The tone of the coordinated condemnation was vituperative and absolutist, leaving no space for negotiation. For a contemporary Chinese ear, the underlying message was familiar and clear: it’s a politically high-voltage line that one must not cross, no questions, no argument. It was in the same line as the response to the 1999 NATO bombing of the Chinese embassy in Belgrade and to the 2001 collision of US and Chinese military aircrafts near the Hainan island that killed a Chinese pilot. In both earlier cases, the government flooded the public space with its strong-worded position through the propaganda machinery and tried to unify public perception around that. This time, social media turned out to be the new territory that the state needed to occupy. People’s Daily put up on Weibo a poster declaring that “not a single (island) should be taken away“. Global Times editor-in-chief Hu Xijin called the ruling “terrible as hell.” On WeChat, people posted the same set of slogans – the three “Nots”(not recognize, not participate, and not accept) – to flag their alignment with the state.

The high-pitched broadcasting of indignant denunciation, proud declaration and defiant sneer from the Chinese state media almost defined the tone of July. Everywhere on the Internet, people were condemning the United States, ridiculing Philippines and cursing Japan. At certain point, the collective glare turned toward the whole institution of the Law of the Sea itself. High level officials slighted the Arbitral Tribunal as a cheap, non-official body that would accept any case as long as someone paid for it. They questioned the composition of the panel, criticizing the five panelists for acting as puppets of Japan and not understanding Asia at all. They also picked on the location of the PCA, sarcastic about the fact that even if it sat at The Hague, it had nothing to do with the International Court of Justice (even though there was no sign that the PCA itself pretended to be the ICJ). At one point, the United Nations official Weibo account joined the chorus, implying that the Tribunal was just a “tenant” of the Peace Palace building, where both the PCA and the ICJ were stationed, and had nothing to do with the UN. A naughty “bye-bye” emoji was added at the end of that post.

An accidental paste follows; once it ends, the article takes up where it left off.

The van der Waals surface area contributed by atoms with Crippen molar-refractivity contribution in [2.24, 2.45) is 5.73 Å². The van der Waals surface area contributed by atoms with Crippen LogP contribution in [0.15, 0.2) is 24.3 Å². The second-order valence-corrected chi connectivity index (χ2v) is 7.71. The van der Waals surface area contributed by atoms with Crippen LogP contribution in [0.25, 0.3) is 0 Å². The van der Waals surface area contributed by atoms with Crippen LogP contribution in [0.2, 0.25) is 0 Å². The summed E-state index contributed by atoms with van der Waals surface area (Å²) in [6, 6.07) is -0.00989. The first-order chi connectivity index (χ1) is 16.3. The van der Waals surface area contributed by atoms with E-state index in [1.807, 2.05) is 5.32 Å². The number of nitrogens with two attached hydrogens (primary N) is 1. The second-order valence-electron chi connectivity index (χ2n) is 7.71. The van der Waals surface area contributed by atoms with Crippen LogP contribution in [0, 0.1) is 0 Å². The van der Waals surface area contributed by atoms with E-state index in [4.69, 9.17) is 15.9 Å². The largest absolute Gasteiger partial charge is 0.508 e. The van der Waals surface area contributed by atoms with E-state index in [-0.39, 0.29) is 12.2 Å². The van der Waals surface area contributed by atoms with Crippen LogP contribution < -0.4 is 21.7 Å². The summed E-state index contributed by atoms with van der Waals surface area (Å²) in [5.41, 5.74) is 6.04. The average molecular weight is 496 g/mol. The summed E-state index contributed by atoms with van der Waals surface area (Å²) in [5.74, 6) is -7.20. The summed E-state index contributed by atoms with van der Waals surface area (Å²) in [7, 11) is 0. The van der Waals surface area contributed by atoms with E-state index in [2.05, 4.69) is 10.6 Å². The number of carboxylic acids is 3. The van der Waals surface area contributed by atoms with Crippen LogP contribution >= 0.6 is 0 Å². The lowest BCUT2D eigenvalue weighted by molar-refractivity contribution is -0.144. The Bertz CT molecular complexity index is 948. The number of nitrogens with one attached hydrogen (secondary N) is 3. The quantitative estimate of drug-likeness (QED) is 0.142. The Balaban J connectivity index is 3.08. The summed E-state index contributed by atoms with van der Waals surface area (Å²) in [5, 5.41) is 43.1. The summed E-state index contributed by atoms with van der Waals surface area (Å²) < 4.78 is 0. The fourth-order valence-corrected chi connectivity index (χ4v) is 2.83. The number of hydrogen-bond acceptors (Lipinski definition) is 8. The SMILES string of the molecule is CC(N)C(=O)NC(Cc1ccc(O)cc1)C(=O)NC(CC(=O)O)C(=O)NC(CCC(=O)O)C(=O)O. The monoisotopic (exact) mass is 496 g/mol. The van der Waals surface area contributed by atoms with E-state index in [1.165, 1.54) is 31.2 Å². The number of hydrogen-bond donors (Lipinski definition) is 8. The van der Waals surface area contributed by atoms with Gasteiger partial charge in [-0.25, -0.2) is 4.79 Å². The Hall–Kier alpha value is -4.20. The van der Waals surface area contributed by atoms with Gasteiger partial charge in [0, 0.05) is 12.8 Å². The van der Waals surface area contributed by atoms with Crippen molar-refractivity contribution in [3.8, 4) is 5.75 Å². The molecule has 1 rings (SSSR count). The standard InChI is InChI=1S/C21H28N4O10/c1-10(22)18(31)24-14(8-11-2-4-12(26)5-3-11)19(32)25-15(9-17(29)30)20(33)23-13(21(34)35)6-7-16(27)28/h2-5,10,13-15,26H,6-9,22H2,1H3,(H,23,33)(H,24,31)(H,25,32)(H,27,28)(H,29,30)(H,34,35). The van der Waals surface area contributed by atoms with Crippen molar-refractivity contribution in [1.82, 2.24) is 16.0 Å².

The ideological hawks, who were busy attacking Zhao Wei at the time of the ruling, were briefly drawn into this national symphony of condemnation. But their attention quickly swayed back. After all, shouting at the United States or Philippines does not bring any visible “victories” or even response. But to keep a movement energized you always need vindication.